Eli Lilly, a global pharmaceutical company, pulled its drug, Xigris, from the market after clinical trials showed it provided no benefit for patients in septic shock.

Although it only affects about 1 to 2 percent of hospitalized patients in the U.S., sepsis is a life threatening illness. It is caused when a person's immune system aggressively responds to infections. Inflammatory proteins are released into the body, which can cause shock and shut down vital organs.

From the start, some researchers questioned the efficacy of this drug. Lilly had claimed the drug was safe and ready for use, but some studies found that the intravenous drug had actually increased the risk of serious bleeding in patients. Still, the Food and Drug Administration approved the drug in 2001, after a 28 day showed some positive results. However, half the members of the FDA advisory panel voted against Xigris.

The Food and Drug Administration approved the drug in 2001 after a single, small trial showed a 28-day survival benefit.

In 2007, the European regulartory advisory panel had concluded that initial positive test results about Xigris were not reproduced. They then asked Lilly to conduct a new study to test the efficacy of the drug. In March 2008, Lilly began a new study. However, after a 1,680-patient study, Lilly found there was no statistically significant reduction in deaths compared to the patients who only received a placebo, according to the Dow Jones Newswires.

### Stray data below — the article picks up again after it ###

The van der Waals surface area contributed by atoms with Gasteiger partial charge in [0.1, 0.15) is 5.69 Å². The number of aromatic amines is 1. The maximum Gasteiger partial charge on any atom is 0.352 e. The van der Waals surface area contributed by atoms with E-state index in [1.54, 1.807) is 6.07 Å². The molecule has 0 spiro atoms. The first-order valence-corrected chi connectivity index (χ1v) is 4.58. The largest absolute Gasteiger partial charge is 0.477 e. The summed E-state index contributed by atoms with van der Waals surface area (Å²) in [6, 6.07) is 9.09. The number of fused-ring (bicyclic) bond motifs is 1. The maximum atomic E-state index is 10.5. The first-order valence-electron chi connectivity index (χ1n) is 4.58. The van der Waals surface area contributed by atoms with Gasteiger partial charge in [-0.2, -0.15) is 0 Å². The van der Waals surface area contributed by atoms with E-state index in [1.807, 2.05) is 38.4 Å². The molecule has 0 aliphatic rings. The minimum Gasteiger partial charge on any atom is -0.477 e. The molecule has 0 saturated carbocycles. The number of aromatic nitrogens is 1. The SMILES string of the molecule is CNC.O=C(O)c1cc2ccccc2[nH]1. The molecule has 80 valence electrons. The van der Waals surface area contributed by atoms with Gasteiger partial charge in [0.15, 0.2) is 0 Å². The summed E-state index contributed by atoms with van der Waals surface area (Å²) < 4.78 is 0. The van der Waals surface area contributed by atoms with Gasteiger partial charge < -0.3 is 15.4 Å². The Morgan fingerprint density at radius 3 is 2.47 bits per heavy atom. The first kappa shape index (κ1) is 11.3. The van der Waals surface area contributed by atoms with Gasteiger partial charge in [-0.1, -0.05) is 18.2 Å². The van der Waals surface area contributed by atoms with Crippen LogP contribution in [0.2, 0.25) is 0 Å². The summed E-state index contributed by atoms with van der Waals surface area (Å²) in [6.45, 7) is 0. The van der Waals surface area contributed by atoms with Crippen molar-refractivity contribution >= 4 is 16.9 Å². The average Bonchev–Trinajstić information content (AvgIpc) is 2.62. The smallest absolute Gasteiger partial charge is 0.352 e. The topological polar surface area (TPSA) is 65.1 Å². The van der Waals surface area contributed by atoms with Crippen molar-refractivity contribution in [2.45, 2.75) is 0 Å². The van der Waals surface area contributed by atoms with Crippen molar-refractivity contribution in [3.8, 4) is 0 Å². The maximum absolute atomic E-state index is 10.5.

While there were no new safety findings, the study failed to demonstrate that Xigris improved patient survival and thus calls into question the benefit-risk profile of Xigris and its continued use, said Timothy Garnett, Lilly's chief medical officer, in a statement.

Lilly warned that patients currently taking the drug should immediately stop and doctors should not even consider prescribing their new patients with Xigris.

The drug received endorsements from 11 professional societies after launching a Surviving Sepsis campaign. Doctors who served on the guideline panels for those professional societies earned consulting fees. This raises new questions about the ethical standards of those doctors as well as the ethics of Eli Lilly's campaign.

Xigris was projected become a blockbuster drug that made billions for the company. So far, it has garnered about $1.5 billion after being approved in the U.S. States and Europe the following year. Last year alone the drug made about $104 million and $74 million in the first nine months of 2011.

Lilly's shares fell about 47 cents or 1.2 percent in recent trading.